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Weirton ordinance raises some issues

It is understandable that Weirton officials want to establish procedures to cover use of public spaces and facilities in the city.

What is not understandable is why an ordinance that would detail those requirements needs to be so restrictive and cumbersome.

The proposal, which received its first reading during Tuesday’s meeting of City Council, would include provisions to regulate and permit special events and parades. It is an effort, as Assistant City Manager DeeAnn Pulliam said in an e-mail to The Weirton Daily Times, to “streamline the process of the organization of parades and special events within the city.”

While that is a good goal, it appears that the ordinance will do everything but make the process easier.

It would require those who want to hold a parade or other event to apply 60 days in advance and include a $25 fee that is nonrefundable. If an application is approved, event organizers could be assessed fees for the use of city personnel, including $38 per hour for a police officer; $30 per hour for each firefighter and $150 per hour for firefighting apparatus or medic units; $25 per hour for a laborer from the public works department; and between $75 and $150 per hour for equipment.

There are some exceptions — funeral processions, students going to or from class and recreation activities which don’t require the closure of public streets, for instance. And the fees would not apply to city-funded or co-funded events.

The ordinance also would allow an exception for spontaneous public events. That’s a loophole which could come back to bite city officials by creating a situation where members of a group could decide to gather and hold an event in a specific area on their own — and thus bypass the permitting process.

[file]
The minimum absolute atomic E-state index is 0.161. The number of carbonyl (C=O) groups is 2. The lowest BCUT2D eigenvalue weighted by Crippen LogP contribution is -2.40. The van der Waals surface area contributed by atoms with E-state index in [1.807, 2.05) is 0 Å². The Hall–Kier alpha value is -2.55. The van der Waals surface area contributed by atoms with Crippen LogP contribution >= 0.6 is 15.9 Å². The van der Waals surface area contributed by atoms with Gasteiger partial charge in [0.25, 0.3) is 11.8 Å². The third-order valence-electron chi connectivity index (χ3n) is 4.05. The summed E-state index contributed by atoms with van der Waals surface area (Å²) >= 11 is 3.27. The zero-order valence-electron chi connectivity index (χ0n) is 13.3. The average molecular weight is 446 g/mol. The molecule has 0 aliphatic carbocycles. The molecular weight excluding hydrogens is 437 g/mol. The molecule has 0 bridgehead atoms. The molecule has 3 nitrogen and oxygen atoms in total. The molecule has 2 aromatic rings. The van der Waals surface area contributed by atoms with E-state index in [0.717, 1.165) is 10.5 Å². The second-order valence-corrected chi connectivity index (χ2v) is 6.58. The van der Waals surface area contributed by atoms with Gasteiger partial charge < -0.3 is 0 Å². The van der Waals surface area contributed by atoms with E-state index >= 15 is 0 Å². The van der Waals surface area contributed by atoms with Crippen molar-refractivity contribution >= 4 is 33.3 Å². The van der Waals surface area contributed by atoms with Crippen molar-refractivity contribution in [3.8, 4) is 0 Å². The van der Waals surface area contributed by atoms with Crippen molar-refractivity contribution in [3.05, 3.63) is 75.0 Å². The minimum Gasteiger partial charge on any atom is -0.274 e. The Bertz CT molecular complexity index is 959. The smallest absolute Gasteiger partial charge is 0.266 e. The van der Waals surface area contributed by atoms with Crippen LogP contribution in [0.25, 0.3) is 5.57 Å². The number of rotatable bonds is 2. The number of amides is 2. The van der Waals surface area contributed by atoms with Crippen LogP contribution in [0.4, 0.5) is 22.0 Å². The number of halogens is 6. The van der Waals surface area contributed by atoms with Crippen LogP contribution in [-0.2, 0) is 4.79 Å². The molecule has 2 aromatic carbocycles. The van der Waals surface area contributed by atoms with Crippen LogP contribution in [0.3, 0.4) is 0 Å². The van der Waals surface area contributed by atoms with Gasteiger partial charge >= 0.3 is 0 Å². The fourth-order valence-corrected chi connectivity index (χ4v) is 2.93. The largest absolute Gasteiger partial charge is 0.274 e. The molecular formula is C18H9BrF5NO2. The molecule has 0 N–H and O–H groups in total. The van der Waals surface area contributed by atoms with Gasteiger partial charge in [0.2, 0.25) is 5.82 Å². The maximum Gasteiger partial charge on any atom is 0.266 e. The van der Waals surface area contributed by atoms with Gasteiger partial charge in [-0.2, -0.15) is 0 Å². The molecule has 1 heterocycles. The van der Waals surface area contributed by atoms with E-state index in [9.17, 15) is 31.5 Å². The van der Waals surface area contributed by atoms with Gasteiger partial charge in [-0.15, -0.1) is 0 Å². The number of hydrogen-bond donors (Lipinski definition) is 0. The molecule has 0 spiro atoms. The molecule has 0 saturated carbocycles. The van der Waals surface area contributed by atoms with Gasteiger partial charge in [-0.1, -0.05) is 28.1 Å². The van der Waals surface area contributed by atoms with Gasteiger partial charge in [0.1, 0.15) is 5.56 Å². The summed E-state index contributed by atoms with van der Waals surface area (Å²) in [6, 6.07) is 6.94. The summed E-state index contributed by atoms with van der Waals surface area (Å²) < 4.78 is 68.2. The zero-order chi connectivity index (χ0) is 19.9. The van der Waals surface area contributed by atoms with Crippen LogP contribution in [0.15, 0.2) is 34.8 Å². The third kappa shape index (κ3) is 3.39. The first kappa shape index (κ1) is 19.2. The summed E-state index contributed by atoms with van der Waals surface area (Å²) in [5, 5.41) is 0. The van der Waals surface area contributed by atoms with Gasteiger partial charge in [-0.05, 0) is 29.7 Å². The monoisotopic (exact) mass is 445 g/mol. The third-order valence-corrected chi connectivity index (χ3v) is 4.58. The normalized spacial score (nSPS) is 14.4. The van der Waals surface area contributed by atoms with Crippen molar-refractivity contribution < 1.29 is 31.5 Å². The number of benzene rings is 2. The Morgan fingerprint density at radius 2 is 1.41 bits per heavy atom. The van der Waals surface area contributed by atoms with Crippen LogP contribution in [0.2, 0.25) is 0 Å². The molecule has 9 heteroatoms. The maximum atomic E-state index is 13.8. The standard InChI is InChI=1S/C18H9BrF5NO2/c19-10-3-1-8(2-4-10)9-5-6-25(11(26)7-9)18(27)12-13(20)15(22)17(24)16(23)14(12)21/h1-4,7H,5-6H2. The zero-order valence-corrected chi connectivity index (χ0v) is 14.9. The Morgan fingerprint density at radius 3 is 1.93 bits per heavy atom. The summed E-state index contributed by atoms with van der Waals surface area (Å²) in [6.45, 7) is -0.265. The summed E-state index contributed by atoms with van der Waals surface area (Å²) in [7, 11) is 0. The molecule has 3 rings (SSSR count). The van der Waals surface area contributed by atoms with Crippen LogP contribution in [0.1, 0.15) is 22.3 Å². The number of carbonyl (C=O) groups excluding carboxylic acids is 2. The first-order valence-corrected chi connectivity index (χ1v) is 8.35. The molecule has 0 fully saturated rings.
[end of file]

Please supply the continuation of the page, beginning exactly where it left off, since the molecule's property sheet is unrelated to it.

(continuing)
As presented, the ordinance would make it harder for groups and organizations to hold community-oriented events. The length of time required between the application and date of the event is too long, for example, and the costs associated with the process could make holding such events too expensive for most groups and organizations. It could push even large-scale events designed to attract people to the city, such as the annual Christmas parade, beyond financial feasibility.

Establishing procedures that will allow special events and parades to be held in the city is important — such a process would ensure gatherings remain orderly, public safety is not compromised and reasonable costs associated with the presentations are covered.

The ordinance presented Tuesday does not seem to be the best way to achieve those goals, and city officials would do well to rethink their positions before it takes effect.

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